Viet­nam vet Trump’s 1st Medal of Honor re­cip­i­ent

The Washington Times Daily - - NATION - BY MIKE HOUSE­HOLDER

SOUTH HAVEN, MICH. | Mem­bers of Army medic James McCloughan’s unit in Viet­nam called him “Doc.”

Now, those sol­diers, sev­eral of whom Mr. McCloughan saved dur­ing the fe­ro­cious, days­long Bat­tle of Nui Yon Hill in 1969, will have a new name for him: Medal of Honor re­cip­i­ent.

Army spokes­woman Va­lerie L. Mon­gello said Tues­day that the 71-year-old from South Haven, Michi­gan, will be­come the first per­son to be awarded the na­tion’s high­est mil­i­tary honor by Pres­i­dent Trump.

“I feel hon­ored to be able to ac­cept this for the 89 men that fought that bat­tle,” Mr. McCloughan said, ref­er­enc­ing the num­ber of Amer­i­can com­bat­ants, dozens of whom were killed, wounded or went miss­ing dur­ing the 48 hours of fight­ing against hun­dreds of North Viet­namese and Viet Cong.

Then a 23-year-old pri­vate first class who was drafted a year ear­lier af­ter earn­ing a de­gree in so­ci­ol­ogy from Olivet Col­lege, Mr. McCloughan re­peat­edly en­tered the “kill zone” to res­cue wounded com­rades de­spite be­ing pelted with shrap­nel from a rocket-pro­pelled grenade.

Mr. McCloughan “vol­un­tar­ily risked his life on nine sep­a­rate oc­ca­sions to res­cue wounded and dis­ori­ented com­rades,” the White House said in an emailed state­ment Tues­day. “He suf­fered wounds from shrap­nel and small arms fire on three sep­a­rate oc­ca­sions, but re­fused med­i­cal evac­u­a­tion to stay with his unit, and con­tin­ued to brave en­emy fire to res­cue, treat, and de­fend wounded Amer­i­cans.”

Mr. McCloughan de­scribed the shrap­nel as “a real bad sting” dur­ing an in­ter­view with The As­so­ci­ated Press at his South Haven home, not far from Lake Michi­gan. “But at that par­tic­u­lar time, I was tend­ing to two guys and drag­ging them at the same time into a trench line.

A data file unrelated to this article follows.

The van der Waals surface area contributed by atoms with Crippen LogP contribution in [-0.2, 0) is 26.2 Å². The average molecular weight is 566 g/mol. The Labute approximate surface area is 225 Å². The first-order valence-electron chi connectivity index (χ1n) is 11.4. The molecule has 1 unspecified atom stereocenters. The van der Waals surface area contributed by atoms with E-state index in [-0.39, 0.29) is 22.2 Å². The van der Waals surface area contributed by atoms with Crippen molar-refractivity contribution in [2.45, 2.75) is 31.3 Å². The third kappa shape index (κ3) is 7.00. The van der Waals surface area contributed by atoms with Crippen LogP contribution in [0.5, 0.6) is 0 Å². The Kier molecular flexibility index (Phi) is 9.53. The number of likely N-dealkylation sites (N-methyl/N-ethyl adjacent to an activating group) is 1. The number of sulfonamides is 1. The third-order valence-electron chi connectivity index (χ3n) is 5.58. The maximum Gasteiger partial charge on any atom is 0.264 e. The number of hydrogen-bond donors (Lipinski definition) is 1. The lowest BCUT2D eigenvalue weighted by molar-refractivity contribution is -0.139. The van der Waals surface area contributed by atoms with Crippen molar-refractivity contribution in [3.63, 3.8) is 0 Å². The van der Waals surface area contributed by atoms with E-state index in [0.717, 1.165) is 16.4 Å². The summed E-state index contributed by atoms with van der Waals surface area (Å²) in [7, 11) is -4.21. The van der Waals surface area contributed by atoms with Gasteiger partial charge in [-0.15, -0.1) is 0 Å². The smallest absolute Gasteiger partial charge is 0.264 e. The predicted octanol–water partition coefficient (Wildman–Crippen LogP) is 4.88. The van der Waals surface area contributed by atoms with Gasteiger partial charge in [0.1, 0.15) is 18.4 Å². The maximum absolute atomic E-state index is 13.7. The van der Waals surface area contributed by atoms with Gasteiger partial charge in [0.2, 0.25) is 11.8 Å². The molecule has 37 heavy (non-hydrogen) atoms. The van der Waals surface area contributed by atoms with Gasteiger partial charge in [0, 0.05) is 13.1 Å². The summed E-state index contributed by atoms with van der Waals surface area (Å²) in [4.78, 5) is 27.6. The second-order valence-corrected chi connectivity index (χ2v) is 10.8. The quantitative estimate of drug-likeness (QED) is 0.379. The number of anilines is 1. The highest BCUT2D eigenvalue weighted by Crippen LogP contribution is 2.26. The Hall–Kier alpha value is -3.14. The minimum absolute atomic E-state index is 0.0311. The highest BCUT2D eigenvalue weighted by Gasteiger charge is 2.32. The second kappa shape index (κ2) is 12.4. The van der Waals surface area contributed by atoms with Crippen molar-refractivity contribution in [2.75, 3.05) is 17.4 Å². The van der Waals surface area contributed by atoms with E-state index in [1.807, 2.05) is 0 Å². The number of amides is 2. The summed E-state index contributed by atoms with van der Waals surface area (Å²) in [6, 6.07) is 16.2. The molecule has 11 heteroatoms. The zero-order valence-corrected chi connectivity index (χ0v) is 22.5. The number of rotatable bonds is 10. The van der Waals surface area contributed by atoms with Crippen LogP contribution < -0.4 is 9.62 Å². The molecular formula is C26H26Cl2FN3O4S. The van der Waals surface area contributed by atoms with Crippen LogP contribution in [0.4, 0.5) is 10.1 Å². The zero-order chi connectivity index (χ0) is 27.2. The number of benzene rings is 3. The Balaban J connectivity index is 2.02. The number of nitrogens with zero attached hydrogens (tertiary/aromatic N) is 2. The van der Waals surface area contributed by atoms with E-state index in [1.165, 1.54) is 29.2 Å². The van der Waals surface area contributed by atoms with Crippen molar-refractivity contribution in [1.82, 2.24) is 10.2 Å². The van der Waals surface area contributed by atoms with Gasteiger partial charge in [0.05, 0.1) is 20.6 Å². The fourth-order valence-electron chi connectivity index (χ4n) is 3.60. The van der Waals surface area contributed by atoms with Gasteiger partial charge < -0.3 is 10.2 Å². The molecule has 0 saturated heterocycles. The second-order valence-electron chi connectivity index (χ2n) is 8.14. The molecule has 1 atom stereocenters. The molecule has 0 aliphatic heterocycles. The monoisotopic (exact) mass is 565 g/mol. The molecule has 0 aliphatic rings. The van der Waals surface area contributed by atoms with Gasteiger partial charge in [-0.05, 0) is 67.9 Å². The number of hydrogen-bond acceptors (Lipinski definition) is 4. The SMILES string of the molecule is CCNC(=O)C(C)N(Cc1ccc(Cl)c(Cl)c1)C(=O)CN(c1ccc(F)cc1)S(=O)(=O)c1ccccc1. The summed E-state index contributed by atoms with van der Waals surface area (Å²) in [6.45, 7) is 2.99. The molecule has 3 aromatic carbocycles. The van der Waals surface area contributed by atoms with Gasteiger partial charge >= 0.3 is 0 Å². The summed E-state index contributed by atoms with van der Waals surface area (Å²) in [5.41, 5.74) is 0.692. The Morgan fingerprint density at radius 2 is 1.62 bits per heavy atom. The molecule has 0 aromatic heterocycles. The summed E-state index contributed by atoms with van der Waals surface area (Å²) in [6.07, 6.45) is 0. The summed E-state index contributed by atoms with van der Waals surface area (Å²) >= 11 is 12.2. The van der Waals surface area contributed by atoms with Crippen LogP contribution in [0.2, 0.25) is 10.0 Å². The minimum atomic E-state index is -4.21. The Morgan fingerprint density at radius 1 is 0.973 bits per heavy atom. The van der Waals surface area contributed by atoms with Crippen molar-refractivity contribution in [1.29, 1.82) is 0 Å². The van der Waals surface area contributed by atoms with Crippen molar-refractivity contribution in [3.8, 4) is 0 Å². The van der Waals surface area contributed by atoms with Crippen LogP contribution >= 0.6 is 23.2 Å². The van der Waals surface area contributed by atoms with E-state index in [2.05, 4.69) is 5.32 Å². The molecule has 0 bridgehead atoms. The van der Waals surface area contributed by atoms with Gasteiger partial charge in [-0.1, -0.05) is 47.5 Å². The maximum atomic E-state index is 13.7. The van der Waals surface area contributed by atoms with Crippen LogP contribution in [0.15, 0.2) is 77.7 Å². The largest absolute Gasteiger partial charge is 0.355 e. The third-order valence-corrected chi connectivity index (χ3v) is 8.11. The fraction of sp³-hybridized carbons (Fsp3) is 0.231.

“I looked down, and I was cov­ered with blood,” Mr. McCloughan said of the wound that prompted a cap­tain to sug­gest he leave the bat­tle­field to re­ceive aid.

Mr. McCloughan had dif­fer­ent ideas. “He knew me enough to know that I wasn’t go­ing, and he bet­ter lis­ten to me.” He did.

Mr. McCloughan stuck around un­til the bat­tle’s con­clu­sion, com­ing to the aid of his men and fight­ing the en­emy, at one point knock­ing out an en­emy RPG po­si­tion with a grenade.

In all, the Pen­tagon cred­its Mr. McCloughan with sav­ing the lives of 10 mem­bers of his com­pany.

Mr. McCloughan called the bat­tle “the worst two days of my life.”

The Medal of Honor is awarded to mem­bers of the Armed Forces who dis­tin­guish them­selves con­spic­u­ously by gal­lantry above and be­yond the call of duty while en­gaged in an ac­tion against an en­emy of the United States; en­gaged in mil­i­tary op­er­a­tions in­volv­ing con­flict with an op­pos­ing for­eign force; or serv­ing with friendly for­eign forces en­gaged in an armed con­flict against an op­pos­ing armed force in which the United States is not a bel­liger­ent party.

Mr. McCloughan al­ready has earned a slew of other awards, in­clud­ing the Com­bat Med­i­cal Badge, two Bronze Stars, the U.S. Army Valor­ous Unit Ci­ta­tion and the Na­tional De­fense Medal. He also earned two Pur­ple Hearts, hav­ing been shot in the arm in ad­di­tion to tak­ing the RPG shrap­nel.

Mr. McCloughan left the Army in 1970, and for the next four decades he taught psy­chol­ogy and so­ci­ol­ogy and coached foot­ball, base­ball and wrestling at South Haven High School be­fore re­tir­ing in 2008.

Then-Sec­re­tary of De­fense Ash­ton Carter rec­om­mended Mr. McCloughan for the Medal of Honor last year. There was a prob­lem, how­ever: The medal needs to be awarded within five years of the re­cip­i­ent’s heroic ac­tions. But Congress can waive the time limit, which is what hap­pened in Mr. McCloughan’s case.


James McCloughan, 71, was 23 when he saved the lives of 10 sol­diers in Bat­tle of Nui Yon Hill in Viet­nam. He will be the first per­son awarded the Medal of Honor by Pres­i­dent Trump.

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